What advice can I offer Alok Sharma, who took a pasting in the weekend press for his lacklustre performance as Secretary of State for Business, Energy and Industrial Strategy? While Rishi Sunak knocks up as many runs as he can on a difficult wicket with his job support scheme and VAT deferrals, Sharma is the ‘dead bat’ (in one business chief’s phrase) at the other end — accused of offering no Brexit clarity, not much personal energy and no strategy at all.
In defence of this former City accountant, we might say that his rag-bag department, operating under many different names since 1979, has rarely been regarded as an engine of British enterprise. Among 30 secretaries of state, arguably only David Young, Michael Heseltine, Peter Mandelson and Vince Cable made much impact. In truth there’s little Sharma could do now that the Treasury isn’t already doing, beyond parroting Downing Street’s line and hoping loyalty will win him a sideways move in the next reshuffle.
He’ll certainly want to get out before scandal erupts around the government’s decision to invest £400 million in a near-bankrupt satellite business called OneWeb. Aiming to boost UK broadband and navigational capability via a constellation of mini-satellites in ‘low-earth orbit’, this futuristic venture could be a brilliant gambit to leapfrog the EU and outwit the Chinese — or a mad waste of taxpayers’ money. Either way it was Sharma, reportedly under orders from Dominic Cummings, who overruled civil servants to force the deal through.
While trouble brews on that front, Sharma has a second job as president of the Cop26 United Nations climate change conference — scheduled for November 2021 in Glasgow — which David Cameron and William Hague turned down for fear that Trump would wreck it. But if Biden wins and the event becomes a post-pandemic global jamboree, it could (like the London Olympics) be the making of anyone associated with it. If I were Sharma, I’d cling to that one but beg to be released from BEIS.
Another futuristic idea made news this week, but in a much more positive sense. A UK-Californian start-up called ZeroAvia achieved the world’s first commercial-grade, all-hydrogen-powered flight — with an adapted Piper Malibu six-seater which circled Cranfield Airport in Bedfordshire at 1,000 feet, emitting nothing but water and heat. Meanwhile, Airbus unveiled a set of hydrogen-fuelled, zero-emission concept aircraft that it claims could be carrying up to 200 passengers on short-haul and transcontinental flights by 2035.
There are huge issues of airport infrastructure and fuel storage to be overcome, not to mention cost, but hydrogen — plus electricity for smaller aircraft — is the ‘clean tech’ the aviation industry needs for salvation beyond the pandemic shutdown. Residents under London’s flightpaths will also be glad to know that, according to one expert report, ‘it’s incredibly quiet’.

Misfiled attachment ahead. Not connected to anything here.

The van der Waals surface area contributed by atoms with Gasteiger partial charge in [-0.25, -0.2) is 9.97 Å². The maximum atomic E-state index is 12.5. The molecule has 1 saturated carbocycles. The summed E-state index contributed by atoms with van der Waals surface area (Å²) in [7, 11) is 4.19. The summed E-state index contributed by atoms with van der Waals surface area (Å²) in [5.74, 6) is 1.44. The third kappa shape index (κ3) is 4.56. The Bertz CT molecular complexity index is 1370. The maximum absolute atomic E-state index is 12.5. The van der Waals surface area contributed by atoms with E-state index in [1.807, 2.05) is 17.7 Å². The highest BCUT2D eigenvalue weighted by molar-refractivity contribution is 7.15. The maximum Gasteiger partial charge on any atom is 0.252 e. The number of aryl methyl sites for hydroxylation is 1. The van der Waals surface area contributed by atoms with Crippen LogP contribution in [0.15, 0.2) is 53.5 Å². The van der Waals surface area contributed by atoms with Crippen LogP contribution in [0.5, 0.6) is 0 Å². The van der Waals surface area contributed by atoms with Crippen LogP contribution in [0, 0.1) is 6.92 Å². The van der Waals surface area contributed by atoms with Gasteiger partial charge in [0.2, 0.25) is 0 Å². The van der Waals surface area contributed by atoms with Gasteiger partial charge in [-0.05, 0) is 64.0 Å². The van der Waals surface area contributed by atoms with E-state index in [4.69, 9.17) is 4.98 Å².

A £2.9 billion bid by Caesars Entertainment of Reno, Nevada, for William Hill, the very British bookmaker, brings a welcome touch of comedy to the corporate scene. I’m picturing limos full of casino bosses cruising desolated provincial high streets to inspect their new chain of betting shops. Caesars Palace glitz it ain’t, but at least the UK can claim to be a world leader in all forms of sports betting, including online — and an already fast-growing US joint venture between the two companies in that field is what makes Hill an attractive target.
It seems that whatever we lead in, sooner or later we sell to foreign investors. But with a rival bid in play from Apollo, a US private equity firm, the deal should at least deliver a jackpot for Hill shareholders. And let’s remember that this business has changed hands half a dozen times since its eponymous founder set up shop in Jermyn Street in 1934. That included a decade as part of Brent Walker, the debt-laden 1980s conglomerate assembled by ex-boxer George Walker, who tried to rescue his own fortunes after its collapse by opening betting shops in Moscow offering dog racing from British tracks by satellite. Walker once told me how he taught Russian punters to shout ‘Go on, my son!’ to create the right ambience. The sharp-suited men from Reno will have to learn to do the same.
Even before the 10 p.m. curfew for all pubs and restaurants, hospitality trade associations were warning that almost a quarter of members expect their businesses to fail by the end of the year and that 675,000 jobs will be lost by February. Given Public Health England figures for mid--September indicating that only 5 per cent of recent Covid outbreaks had been traced to hospitality settings — mostly, I’d guess, crowded boozers rather than well-spaced bistros — the curfew is evidently designed to distract from the infection surge in colleges and care homes. Not even pretending to be ‘led by the science’ as it fuels post-curfew partying elsewhere, it’s particularly harsh on struggling restaurateurs.
So let’s support them and keep ourselves sane by continuing to eat out while we can. This week I enjoyed bouillabaisse at Pierre Victoire in Oxford, while readers sent tips from as far afield as the Lemongarden on the Croatian island of Brac and Jean-Luc Tartarin’s rosetted restaurant in Le Havre. The latter brought to mind a column by Bernard Levin from long ago in which he recalled ‘a place in France about which I have forgotten everything except that I ate a lobster for lunch there, and then feeling that if the world came to an end in the course of the afternoon it would be a pity if I had left it at that, had another lobster, and then, finding that my fear about the possible ending of the world had still not left me, had still another’. That’s as good a way as any to resist the encircling autumn gloom.